Central Asia сalligraphy
In ancient times state and economic paperwork was based on the Arabic script on the territory of modern Uzbekistan. Central Asia calligraphers have been actively developing the craft and soon it became not only writing but the real art.
Calligrapher was an honorable profession
Calligraphers’ work was difficult but through it they could put into practice their creation. That’s why the profession was honorable and calligraphers belonged to intelligentsia. But not every calligrapher was talented – there were only few of them.
The rumors about talented people spread rapidly around all khanates and high-ranking officers contacted with such kind of people. There were special schools in each city: Tashkent, Kokand, Khorezm, Samarkand and Bukhara.
Each school has its particular qualities and specialists could determine who has written one or another inscription. Different styles of Arabic script were used in architecture, carvings and paintings ganch and wood. It was even used in design of household utensils, clothes and other kinds of art.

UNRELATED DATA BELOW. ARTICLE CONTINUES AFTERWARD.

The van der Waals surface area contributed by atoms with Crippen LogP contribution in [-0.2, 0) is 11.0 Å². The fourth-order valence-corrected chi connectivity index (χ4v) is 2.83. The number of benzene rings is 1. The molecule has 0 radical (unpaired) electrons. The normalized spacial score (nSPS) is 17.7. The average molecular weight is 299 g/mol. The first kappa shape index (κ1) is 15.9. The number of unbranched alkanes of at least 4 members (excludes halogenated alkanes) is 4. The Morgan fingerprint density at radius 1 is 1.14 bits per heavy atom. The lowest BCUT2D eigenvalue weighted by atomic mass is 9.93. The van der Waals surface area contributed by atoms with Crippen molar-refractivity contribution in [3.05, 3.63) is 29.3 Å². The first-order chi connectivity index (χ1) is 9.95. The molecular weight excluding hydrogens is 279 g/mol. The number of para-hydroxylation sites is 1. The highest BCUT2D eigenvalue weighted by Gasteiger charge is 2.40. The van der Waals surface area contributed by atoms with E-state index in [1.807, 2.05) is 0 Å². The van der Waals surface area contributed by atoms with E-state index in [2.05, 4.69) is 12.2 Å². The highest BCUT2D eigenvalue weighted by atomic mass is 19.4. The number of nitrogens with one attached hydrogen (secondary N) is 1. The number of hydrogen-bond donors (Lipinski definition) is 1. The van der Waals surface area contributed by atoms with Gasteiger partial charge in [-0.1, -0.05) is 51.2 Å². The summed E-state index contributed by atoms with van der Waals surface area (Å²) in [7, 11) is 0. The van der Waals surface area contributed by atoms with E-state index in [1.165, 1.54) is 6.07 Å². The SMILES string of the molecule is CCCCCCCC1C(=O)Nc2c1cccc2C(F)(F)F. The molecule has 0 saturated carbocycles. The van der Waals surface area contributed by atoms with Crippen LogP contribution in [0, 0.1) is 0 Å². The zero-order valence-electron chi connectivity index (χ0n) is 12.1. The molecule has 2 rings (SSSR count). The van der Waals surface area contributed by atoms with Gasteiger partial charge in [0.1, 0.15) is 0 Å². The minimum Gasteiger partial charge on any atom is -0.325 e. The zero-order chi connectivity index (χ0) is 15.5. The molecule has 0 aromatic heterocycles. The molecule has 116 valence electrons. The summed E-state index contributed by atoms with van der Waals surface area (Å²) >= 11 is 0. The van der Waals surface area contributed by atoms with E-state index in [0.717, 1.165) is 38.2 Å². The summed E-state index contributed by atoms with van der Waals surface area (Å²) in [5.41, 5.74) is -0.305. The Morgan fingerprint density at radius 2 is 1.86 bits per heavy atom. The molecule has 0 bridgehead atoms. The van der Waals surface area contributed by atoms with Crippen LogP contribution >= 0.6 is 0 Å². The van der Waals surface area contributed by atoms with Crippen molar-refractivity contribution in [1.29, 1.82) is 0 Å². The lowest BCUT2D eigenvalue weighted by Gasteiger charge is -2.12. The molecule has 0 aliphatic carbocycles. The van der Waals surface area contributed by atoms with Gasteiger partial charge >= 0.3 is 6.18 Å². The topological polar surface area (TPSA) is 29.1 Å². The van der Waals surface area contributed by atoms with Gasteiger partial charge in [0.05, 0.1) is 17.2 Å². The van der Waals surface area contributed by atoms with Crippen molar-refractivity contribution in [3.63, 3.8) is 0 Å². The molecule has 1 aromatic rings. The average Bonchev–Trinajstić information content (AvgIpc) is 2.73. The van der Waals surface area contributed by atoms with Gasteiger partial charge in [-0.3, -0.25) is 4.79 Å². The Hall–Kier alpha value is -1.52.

Naskh, Rayhan, Rivo, Suls ans Kufic was the most common and popular styles of writing. But calligraphers often used letter nasta'liq - it can be seen in the design of fabrics and carpets. In literature calligraphers used the style most closely conformed to the image and character of the hero.
Each calligrapher developed the art and used his own style. Danish Ahmed, Kazi Achildy, Hudaybergan Muhrkan and Turdi Ali were the most famous calligraphers of the second half of the XIX century.
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